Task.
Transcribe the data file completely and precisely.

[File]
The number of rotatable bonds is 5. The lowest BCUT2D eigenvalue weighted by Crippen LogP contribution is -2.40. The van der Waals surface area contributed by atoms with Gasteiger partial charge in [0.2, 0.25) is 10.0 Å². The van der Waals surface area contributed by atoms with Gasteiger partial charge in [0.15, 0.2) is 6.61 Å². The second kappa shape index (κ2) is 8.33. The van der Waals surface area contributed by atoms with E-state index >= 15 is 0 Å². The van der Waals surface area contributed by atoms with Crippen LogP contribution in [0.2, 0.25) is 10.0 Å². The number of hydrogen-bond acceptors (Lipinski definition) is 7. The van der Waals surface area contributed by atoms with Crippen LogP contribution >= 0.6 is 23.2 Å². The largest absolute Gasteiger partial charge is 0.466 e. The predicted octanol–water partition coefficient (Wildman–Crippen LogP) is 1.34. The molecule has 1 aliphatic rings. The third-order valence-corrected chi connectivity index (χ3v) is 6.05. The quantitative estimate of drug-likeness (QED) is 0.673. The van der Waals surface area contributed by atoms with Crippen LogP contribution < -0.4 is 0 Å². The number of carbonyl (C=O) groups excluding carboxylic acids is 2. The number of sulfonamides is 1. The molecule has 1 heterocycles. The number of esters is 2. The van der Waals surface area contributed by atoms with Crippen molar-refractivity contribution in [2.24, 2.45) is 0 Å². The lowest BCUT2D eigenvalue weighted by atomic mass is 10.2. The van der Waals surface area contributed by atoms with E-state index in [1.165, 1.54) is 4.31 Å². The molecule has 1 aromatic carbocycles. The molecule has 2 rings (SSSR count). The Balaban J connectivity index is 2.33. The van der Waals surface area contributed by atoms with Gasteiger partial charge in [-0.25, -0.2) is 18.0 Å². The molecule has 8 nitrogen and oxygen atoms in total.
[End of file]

The number of rotatable bonds is 5. The lowest BCUT2D eigenvalue weighted by Crippen LogP contribution is -2.40. The van der Waals surface area contributed by atoms with Gasteiger partial charge in [0.2, 0.25) is 10.0 Å². The van der Waals surface area contributed by atoms with Gasteiger partial charge in [0.15, 0.2) is 6.61 Å². The second kappa shape index (κ2) is 8.33. The van der Waals surface area contributed by atoms with E-state index >= 15 is 0 Å². The van der Waals surface area contributed by atoms with Crippen LogP contribution in [0.2, 0.25) is 10.0 Å². The number of hydrogen-bond acceptors (Lipinski definition) is 7. The van der Waals surface area contributed by atoms with Crippen LogP contribution >= 0.6 is 23.2 Å². The largest absolute Gasteiger partial charge is 0.466 e. The predicted octanol–water partition coefficient (Wildman–Crippen LogP) is 1.34. The molecule has 1 aliphatic rings. The third-order valence-corrected chi connectivity index (χ3v) is 6.05. The quantitative estimate of drug-likeness (QED) is 0.673. The van der Waals surface area contributed by atoms with Crippen LogP contribution < -0.4 is 0 Å². The number of carbonyl (C=O) groups excluding carboxylic acids is 2. The number of sulfonamides is 1. The molecule has 1 heterocycles. The number of esters is 2. The van der Waals surface area contributed by atoms with Crippen molar-refractivity contribution in [2.24, 2.45) is 0 Å². The lowest BCUT2D eigenvalue weighted by atomic mass is 10.2. The van der Waals surface area contributed by atoms with E-state index in [1.165, 1.54) is 4.31 Å². The molecule has 1 aromatic carbocycles. The molecule has 2 rings (SSSR count). The Balaban J connectivity index is 2.33. The van der Waals surface area contributed by atoms with Gasteiger partial charge in [-0.25, -0.2) is 18.0 Å². The molecule has 8 nitrogen and oxygen atoms in total.